Shopping for a new home is both an exciting and complex process, especially if you’re looking for a place to raise a family. Parents of young children will have unique priorities and concerns, when it comes to selecting a new home. Even if you’ve given your growing family’s needs some thought, there may be some details you’ve forgotten. Take the time to review this guide and jot down notes, as you go, so you’ll have a keener eye for these important home features.
1. Look at the Neighborhood
Many couples get so excited about viewing the homes on the market that they don’t really pay attention to much else, during showings. As you drive up to the home, look at the other homes in the neighborhood. Do they seem well-maintained, or does the area seem to be on a decline? Look to see if there are neighborhood watch signs in the area. If there are children playing outside, are they similar in age to your children? You can gather a wealth of information about the neighborhood, just by observing activity, as you drive through the area streets. If you see anything that concerns you, make a note to ask the realtor, once you arrive at the home.
2. Schools Should also Top Your List
You can begin learning about schools in the area, long before your scheduled showing appointment by doing a search online. As you search for area schools, make use of Google Maps to pinpoint the locations of each school, relative to the real estate property you’ll be viewing. You should also take the time to tour area public schools to evaluate their quality in terms of educational offerings, security, and other factors that concern you as a parent. Finally, take the time to learn the school bus routes, in case you need them in the future. You want to ensure car trouble won’t keep your kids from getting to school.
3. Judge the Spaciousness of the Home
When you’re just starting a family and interested in buying a home, it’s important to think about the needs of your children. That means in terms of the future, as well as the present. Currently, you want to ensure the rooms are large enough for your children to play without getting underfoot. The size of the backyard may also be a concern in this area. Additionally, you and your partner should discuss future plans. If you anticipate having more children, will there be enough room to add an extension to the home? You may need that extension to add additional bedrooms. Bonus tip: try to envision your own things in each room to estimate the open space you’ll have.
4. Pay Attention to Traffic
Another concern is the type of Columbus neighborhood you’re prospective home is in, as far as traffic. If it’s a busy street, this might not be the best place to raise a family. If there aren’t public parks nearby, your children may be compelled to play in your yard, or by the road. Be aware that some activities, such as bicycling, skateboarding, and rollerskating, require the type of flat, hard surfaces that the street provides. A busier street raises the risk of an accident. Depending on the time of day you view the home, you might want to return in the early afternoon and mid-evening hours to get a more complete impression of neighborhood activity.
5. Look into Area Entertainment
If there are parks in the immediate area, it might be a good idea to visit them and see what they have to offer. Is there a public swimming pool nearby? If you can move into a neighborhood that features many local activities and amenities, that can help you find fun and inexpensive ways to keep your children entertained. You may not always have the extra time, or money, to travel across town, so looking into the area’s offerings may be especially beneficial. As you tour these facilities, you can learn more about admission fees, rules, and the general atmosphere to determine which activities are appropriate for your children. Keep in mind that summer vacations will seem longer and more frustrating without ample opportunities to get out of the house.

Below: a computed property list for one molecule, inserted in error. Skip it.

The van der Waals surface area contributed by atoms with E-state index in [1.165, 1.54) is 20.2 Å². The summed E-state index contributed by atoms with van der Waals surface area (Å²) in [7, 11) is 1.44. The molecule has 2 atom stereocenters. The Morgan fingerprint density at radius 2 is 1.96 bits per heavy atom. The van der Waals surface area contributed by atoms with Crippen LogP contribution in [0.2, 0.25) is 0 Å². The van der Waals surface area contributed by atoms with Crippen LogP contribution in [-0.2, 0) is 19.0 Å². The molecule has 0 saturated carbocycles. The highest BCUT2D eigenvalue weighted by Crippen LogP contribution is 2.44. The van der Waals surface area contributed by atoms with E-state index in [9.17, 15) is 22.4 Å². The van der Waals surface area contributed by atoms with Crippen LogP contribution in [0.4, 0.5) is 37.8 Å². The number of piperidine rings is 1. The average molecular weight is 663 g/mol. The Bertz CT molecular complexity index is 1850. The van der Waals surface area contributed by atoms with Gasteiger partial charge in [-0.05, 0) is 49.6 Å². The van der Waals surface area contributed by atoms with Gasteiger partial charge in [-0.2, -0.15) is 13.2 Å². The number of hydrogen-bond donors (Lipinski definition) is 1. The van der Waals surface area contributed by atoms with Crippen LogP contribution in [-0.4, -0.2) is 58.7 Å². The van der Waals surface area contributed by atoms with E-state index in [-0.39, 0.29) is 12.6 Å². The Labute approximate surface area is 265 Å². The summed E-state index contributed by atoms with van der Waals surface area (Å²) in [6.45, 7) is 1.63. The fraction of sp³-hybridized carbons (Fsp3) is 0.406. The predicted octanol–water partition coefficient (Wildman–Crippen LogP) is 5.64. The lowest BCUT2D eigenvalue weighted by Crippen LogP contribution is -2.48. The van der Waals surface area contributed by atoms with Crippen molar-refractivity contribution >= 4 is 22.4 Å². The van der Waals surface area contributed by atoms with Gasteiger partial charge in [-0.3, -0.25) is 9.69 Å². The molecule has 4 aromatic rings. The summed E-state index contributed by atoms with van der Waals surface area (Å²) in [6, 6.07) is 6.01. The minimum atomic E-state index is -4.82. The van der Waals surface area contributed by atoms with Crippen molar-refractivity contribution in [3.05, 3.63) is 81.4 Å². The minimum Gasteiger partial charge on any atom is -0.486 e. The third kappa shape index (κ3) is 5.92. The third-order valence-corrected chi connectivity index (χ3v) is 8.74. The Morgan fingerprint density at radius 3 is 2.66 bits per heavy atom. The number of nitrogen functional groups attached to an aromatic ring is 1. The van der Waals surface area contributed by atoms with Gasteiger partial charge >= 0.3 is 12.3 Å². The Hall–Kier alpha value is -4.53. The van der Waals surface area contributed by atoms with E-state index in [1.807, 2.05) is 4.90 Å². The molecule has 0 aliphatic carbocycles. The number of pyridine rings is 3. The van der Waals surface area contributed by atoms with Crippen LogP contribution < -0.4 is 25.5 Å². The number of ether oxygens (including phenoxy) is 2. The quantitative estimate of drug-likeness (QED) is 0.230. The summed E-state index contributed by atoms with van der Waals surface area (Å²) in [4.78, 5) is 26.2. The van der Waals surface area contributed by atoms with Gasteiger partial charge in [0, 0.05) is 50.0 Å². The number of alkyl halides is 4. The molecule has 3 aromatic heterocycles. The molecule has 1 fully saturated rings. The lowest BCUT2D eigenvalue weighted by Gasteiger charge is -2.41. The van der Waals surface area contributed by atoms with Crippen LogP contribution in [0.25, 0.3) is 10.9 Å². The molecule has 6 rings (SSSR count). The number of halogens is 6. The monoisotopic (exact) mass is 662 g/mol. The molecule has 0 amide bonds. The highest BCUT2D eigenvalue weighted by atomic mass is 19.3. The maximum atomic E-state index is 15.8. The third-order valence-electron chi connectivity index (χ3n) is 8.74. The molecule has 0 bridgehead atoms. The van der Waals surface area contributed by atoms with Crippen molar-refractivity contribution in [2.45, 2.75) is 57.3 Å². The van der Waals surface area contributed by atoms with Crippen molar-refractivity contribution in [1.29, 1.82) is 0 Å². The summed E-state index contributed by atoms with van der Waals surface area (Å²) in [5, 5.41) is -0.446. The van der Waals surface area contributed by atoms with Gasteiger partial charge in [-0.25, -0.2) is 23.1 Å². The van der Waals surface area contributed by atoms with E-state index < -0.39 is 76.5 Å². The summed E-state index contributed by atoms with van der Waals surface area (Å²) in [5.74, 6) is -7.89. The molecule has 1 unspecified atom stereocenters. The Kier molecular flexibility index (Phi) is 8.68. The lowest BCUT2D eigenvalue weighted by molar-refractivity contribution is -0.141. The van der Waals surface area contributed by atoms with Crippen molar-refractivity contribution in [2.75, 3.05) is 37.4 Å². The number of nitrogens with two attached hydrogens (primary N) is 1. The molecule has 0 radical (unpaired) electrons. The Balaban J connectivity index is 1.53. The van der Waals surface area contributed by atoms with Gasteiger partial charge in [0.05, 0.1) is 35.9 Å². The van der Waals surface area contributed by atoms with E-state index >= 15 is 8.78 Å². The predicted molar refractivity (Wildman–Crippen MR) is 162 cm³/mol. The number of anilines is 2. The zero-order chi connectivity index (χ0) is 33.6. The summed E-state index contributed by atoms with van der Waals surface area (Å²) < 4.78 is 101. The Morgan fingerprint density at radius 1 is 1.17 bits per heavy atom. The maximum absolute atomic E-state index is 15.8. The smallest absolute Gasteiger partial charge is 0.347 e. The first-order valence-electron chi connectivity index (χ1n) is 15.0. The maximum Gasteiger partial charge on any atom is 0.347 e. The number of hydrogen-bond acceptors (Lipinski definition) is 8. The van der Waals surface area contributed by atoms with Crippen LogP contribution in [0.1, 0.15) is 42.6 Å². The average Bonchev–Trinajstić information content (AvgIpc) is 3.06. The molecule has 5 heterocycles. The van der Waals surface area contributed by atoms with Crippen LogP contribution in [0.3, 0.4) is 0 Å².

6. Take a Critical Look at the Bedrooms
There are two concerns you should address, as you tour the bedrooms of the home you’re thinking about buying. First, are the bedrooms appropriate for your children. This will likely be a larger consideration, where younger children are concerned. Windows that are positioned low, or bedrooms situated near a staircase may raise safety concerns. Secondly, look to see how the bedrooms are situated. You may want toddlers and younger children close to you, so make sure there are bedrooms near the master bedroom. If you have teens, you may want them at a slightly farther distance, but still within earshot. It’s up to you how you want the bedrooms situated, but make sure you give the subject some thought, as you tour new homes.
7. Look at Other Features in the Home
As you browse the real estate market for your potential home, try to look at them as your children would see them. For instance, are there dangers down low that might get a toddler into trouble? In some cases, such as a doggy door, the issue can be easily and cheaply resolved, but other hazards may not be easily fixed. Look for places that might cause a child to easily get stuck, fall, or wander off. If you notice more than a few items that cause you concern, you’ll be better off looking for a different home.
While some parts of the homebuying process affect everyone the same, such as getting pre-approved and locating a good investment, parents will have additional concerns. By sitting down with your partner and making a list of your biggest concerns, you can be better prepared to evaluate each available home. Above all, don’t let the situation get you frustrated. You will likely not find a home that fits your needs right away, but perseverance and a caring real estate agent will eventually help you find your dream home.